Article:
Once the model was together and painted, it was decal time. I decided to do a CR 42 night fighter from the 377th Squadrilia, operating from Palermo, Italy, during 1942. The Italeri kit provides these markings in its decal sheet, and they are excellent. With a liberal coat of Glosscote, the decals went on easily.  I used a set from the Italeri kit, as there are enough for several models and you’ll still have decals left over. The Revell decals are long disintegrated, as the kit I built was at least 40 years old. With the decals and all paint in place, and after a coat of Dulcote,  detailing could begin.  I added aileron and rudder horns (the drawings do not show elevator horns) and attached fine wire to simulate control cables.  Also, the outer wing struts only had crossbracing wires, and these were done the same way.  I made the small pitot tubes on the wingstruts with the same kit of wire, bent in a “U” shape and white glued to the front of the strut. I also used the long exhaust stacks from the Italeri kit for the long flame hiders carried by this aircraft. I trimmed the cockpit with leather paint, as this shows in photos.

The propeller is the last hurdle you’ll face with this kit. I have used several props on this kit over the years.  Many years ago, I had a couple of props from a 1/100 scale DC-3 kit, and these were perfect. However, I ran out of these, so I tried the prop and spinner from the Revell  Macchi C.200 kit, and these are pretty good, but not perfect.  The prop from the Airfix FM-2 Wildcat kit is the right shape, but the hub assembly is too big, so I’ll save those for another model.  I ended up using a spare prop from an old Hasegawa Mitsubishi A6M2 Zero, which has no hub detail at all, but which also is exactly the right shape. The spinner covers the hub anyway, so the end result is acceptable.  You have to trim the shaft down, and the prop is not going to spin, but it looks good, and that is the whole idea.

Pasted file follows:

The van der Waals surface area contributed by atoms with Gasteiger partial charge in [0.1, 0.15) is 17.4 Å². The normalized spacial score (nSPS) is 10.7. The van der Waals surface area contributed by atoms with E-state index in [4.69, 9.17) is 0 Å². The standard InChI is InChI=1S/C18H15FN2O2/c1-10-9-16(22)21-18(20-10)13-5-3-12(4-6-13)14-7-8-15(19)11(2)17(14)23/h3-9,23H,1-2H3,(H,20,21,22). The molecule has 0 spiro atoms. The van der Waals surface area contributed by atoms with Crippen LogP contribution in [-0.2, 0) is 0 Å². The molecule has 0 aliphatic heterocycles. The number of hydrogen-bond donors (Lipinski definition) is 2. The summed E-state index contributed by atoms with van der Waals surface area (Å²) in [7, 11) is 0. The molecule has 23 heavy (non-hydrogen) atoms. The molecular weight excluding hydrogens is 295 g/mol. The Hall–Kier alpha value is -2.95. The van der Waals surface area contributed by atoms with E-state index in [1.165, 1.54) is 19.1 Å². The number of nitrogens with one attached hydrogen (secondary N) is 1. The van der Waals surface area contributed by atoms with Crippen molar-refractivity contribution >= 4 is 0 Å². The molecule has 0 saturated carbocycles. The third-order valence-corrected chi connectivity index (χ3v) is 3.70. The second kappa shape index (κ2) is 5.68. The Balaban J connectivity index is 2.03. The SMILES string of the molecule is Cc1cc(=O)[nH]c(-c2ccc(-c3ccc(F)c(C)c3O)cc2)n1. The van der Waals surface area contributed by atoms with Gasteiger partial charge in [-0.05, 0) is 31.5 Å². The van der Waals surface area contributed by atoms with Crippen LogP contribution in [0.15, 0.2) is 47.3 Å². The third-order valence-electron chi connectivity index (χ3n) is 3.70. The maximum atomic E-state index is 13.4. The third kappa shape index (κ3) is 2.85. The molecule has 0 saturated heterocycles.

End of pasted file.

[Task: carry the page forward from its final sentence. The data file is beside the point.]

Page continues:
Frankly, this kit is somewhat outdated, and the Italeri kit is much better overall.  However, if you have several of these around, or don’t want to spend the big bucks for the Italeri kit, they are still buildable, and with a little ingenuity and resourcefulness, a very nice model can be made of this famous Italian biplane fighter.  Why waste a good old model when it is really salvageable?  In fact, it can be the basis for the kit conversion to the floatplane fighter (ICR .42) and the 1010 hp.  DB-601E powered  CR 42DB.   Try one. Even so, get a couple of the Italeri kits.  They are really great,  the extra parts are useful, and the booklet in the original issue is almost worth the price of the kit. Get ‘em both.  Call it your Model Stimulus Program.


There are several good references on the CR 42, including the old Profile series, the Squadron “In-Action” series (#172), and a recent Italian publication from Ali E Colori, which provides a lot of color schemes and good 1/72 and 1/48 three view drawings. .  Another excellent source of information is the pamphlet that accompanies the  original Italeri CR 42 kit. This has a short history, some factory drawings, and detailed photos of the recently restored CR 42 in an Italian museum.

Brian Baker

November 2009